•  Be Polite Online.  When you see a picture of a food you don’t eat, you do not need to comment about what’s wrong with it.  You can continue to not eat that food, but really, the world does not need to know about it.
  • You Don’t Need to Broadcast Your Food Choices.  Many people are surprised to find out I am vegetarian because I don’t make a big deal out of it.  When I go out to eat with other people, I order the vegetarian option without ever mentioning it to the other people at the table.  If I am offered an appetizer that contains meat I simply say “no thank you.”  If I am offered a soda, again “no thank you.”  If I have a question about the menu or a modification, I make it to the server and I am polite and gracious.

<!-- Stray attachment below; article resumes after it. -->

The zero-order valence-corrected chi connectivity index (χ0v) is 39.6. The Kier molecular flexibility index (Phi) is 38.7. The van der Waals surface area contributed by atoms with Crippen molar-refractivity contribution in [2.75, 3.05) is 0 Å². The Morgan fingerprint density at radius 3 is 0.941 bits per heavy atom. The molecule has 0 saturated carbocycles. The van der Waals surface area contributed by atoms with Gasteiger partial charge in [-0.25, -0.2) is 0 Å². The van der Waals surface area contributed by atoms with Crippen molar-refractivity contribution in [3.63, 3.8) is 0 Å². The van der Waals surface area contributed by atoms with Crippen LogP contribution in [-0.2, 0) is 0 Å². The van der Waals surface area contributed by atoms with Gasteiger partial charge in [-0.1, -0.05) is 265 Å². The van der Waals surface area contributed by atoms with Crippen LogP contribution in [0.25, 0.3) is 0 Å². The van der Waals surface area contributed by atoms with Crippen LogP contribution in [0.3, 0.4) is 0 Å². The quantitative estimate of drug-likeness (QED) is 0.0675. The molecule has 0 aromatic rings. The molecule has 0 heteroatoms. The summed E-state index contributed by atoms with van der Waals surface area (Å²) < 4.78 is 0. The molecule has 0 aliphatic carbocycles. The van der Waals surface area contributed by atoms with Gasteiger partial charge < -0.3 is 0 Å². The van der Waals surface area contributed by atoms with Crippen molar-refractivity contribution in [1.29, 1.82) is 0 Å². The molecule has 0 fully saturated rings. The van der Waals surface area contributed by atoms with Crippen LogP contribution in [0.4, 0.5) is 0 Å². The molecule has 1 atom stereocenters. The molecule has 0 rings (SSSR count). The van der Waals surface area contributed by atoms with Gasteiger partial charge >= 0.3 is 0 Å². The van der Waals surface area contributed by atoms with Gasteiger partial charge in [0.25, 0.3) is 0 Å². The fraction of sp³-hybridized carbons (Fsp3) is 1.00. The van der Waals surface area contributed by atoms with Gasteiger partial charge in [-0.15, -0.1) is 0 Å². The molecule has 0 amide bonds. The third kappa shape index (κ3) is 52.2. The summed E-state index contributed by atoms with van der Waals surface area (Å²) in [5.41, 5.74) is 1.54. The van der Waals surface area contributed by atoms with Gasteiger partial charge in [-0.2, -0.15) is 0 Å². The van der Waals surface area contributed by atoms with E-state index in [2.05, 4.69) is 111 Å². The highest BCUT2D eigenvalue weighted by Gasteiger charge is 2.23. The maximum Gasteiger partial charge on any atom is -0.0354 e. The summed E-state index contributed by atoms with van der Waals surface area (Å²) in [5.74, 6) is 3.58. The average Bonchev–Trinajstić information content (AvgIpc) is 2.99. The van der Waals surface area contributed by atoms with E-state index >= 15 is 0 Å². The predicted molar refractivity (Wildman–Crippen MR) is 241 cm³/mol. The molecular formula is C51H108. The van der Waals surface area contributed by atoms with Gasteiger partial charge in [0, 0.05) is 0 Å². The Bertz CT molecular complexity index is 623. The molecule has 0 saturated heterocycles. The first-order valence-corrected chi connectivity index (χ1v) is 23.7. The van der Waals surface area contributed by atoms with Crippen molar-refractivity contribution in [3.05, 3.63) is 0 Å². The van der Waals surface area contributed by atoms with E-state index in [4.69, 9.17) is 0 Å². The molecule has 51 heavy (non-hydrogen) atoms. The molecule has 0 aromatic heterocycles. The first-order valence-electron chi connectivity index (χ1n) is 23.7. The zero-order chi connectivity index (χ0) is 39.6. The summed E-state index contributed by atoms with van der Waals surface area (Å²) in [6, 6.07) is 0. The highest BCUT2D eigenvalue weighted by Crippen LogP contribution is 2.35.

•  “No Thank You” is the End of the Conversation.  Conversely, when you offer someone food and they refuse with a “no thank you”, your job is done.  For whatever reason, that person does not want to eat the food at that time.  You really do not need to know why.
  •  Stop Talking About Your Diet Constantly.  If you follow a particular type of diet, let’s say you follow the Low Radish Diet, unless someone asks you about it, you probably don’t need to tell them.  The world is awash in dietary advice and most people are just sick of it.  Conversely, if you think Low Radish Diets are really stupid, you should probably stay away from Low Radish Diet communities.  Let people make their own choices.  If they choose not to eat Radishes, that’s their business.  Even if you believe there’s something inherently harmful in eliminating radishes from your diet, it’s really not worthwhile to go to the Low Radish community and start attacking people.  This is completely ineffective.  You cannot deny people the opportunity to make their own mistakes and discoveries.